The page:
press release

For winter 2020, the Wexner Center for the Arts presents solo exhibitions by three artists who explore different forms of narrative to engage with matters of existential urgency—respectively, responses to trauma, crises in working-class communities, and the threat of climate change.

Sadie Benning considers the fragmented nature of memory in relation to trauma and collectively inherited events with their new work, Pain Thing. It comprises 63 identically-sized panels made of wood, photographic transparencies of images from a variety of sources, and meticulous layers of clear resin. They’re grouped into 19 discrete sequences, each with its own title.

Benning’s decision to organize the panels according to a sequence suggests a narrative dimension—not a fixed one but, rather, one drawing expressive power as each viewer processes their own associations as they move through the three contiguous galleries in which the panels are installed.

The title of the piece began as a play on the word “painting,” making a lightly mocking commentary on the stereotypical anguish of being an artist. But as the creation of Pain Thingprogressed for Benning, the phrase came to summarize the artist’s conviction about their practice—that “art can get at the murky vulnerabilities we all carry inside us, but also the beauty and power that art can possess.”

LaToya Ruby Frazier uses her work as a platform for social justice, building on the long legacy of documentary photography. With The Last Cruze, she introduces a major new chapter in her investigations of labor, family, community, and working-class lives.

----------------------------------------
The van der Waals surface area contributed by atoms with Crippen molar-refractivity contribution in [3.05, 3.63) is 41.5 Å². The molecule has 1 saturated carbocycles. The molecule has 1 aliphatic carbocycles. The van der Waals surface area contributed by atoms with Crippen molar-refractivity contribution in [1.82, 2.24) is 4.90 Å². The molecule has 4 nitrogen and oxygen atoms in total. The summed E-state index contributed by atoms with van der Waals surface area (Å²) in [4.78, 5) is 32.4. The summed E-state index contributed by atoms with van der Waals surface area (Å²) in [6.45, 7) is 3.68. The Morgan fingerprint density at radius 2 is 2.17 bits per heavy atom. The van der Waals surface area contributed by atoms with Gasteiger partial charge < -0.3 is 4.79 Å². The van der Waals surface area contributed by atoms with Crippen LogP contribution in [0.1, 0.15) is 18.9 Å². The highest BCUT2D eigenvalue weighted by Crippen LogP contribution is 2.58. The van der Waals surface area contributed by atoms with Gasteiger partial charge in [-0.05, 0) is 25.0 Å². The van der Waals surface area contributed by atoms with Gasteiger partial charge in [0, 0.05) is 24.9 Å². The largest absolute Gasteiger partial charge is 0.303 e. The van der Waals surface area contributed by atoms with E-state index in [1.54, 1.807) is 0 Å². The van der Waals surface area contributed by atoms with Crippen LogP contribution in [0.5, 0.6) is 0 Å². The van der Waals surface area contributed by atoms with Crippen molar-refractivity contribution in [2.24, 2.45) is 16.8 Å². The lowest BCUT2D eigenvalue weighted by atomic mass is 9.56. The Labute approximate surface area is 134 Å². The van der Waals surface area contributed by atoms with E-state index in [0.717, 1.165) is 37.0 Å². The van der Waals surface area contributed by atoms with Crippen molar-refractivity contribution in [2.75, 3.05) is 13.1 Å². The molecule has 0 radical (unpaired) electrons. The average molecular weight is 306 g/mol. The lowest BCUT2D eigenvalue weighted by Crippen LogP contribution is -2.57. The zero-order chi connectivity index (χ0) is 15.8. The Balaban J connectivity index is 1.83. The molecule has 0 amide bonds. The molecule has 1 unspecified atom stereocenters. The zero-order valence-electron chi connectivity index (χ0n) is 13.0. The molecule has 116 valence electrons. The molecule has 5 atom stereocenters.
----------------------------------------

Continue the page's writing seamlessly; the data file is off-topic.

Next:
The Last Cruze centers on the workers at the former General Motors plant in Lordstown, Ohio. Featuring over 60 photographs and other elements, the exhibition is presented within an installation that visually echoes the assembly line in the GM Lordstown Complex. The last Chevy Cruze itself, signed by employees who built the vehicle, will be a prominent addition to the gallery.

After more than 50 years of automobile production, the facility was officially unallocated by GM and stopped production in March 2019. Frazier’s timely, nuanced new work sets out to amplify the voices of the workers directly affected. The artist asks, “What does it look like after the last Cruze comes off the line and the media is gone, when it’s no longer headline news? What does it look like to see not just the plant idled, but the workers’ lives idled, too?” As she invites them to tell their own stories and events ripple through their lives and community, a more complex picture begins to emerge.

Driven by care and worry over a changing planet and its uncertain future, Stanya Kahn created her latest short film No Go Backs as a gift for young people. Making its world premiere at the Wex, the film was shot on Super 16mm and completed with support from a residency in the Wexner Center’s Film/Video Studio.

No Go Backs follows two teenagers (and real-life friends) as they leave the city on their bikes, haphazardly prepared for a quick departure. The precariousness of an endangered world haunts the quiet of this wordless film as the teens make their way into the wilderness, cutting an arduous path along sites of California’s historic water wars in the Eastern Sierra. As more young people follow them into the wild, the film becomes an allegorical epic for an entire generation that must make a new way forward.

“Full of rage and mind-racing perplexity, I made a slow film of vulnerability, love, and fortitude,” says Kahn. “While this new generation carries a special weight—the earth’s own ticking clock and a sweeping global rise in fascism not seen before—history hands down tools. Backpacks half full, savvy, and ‘born under a bad sky,’ the kids will reconfigure the house we’ve left them.“

The Wexner Center is proud to provide a space for these artists to explore pressing issues affecting the world we inhabit.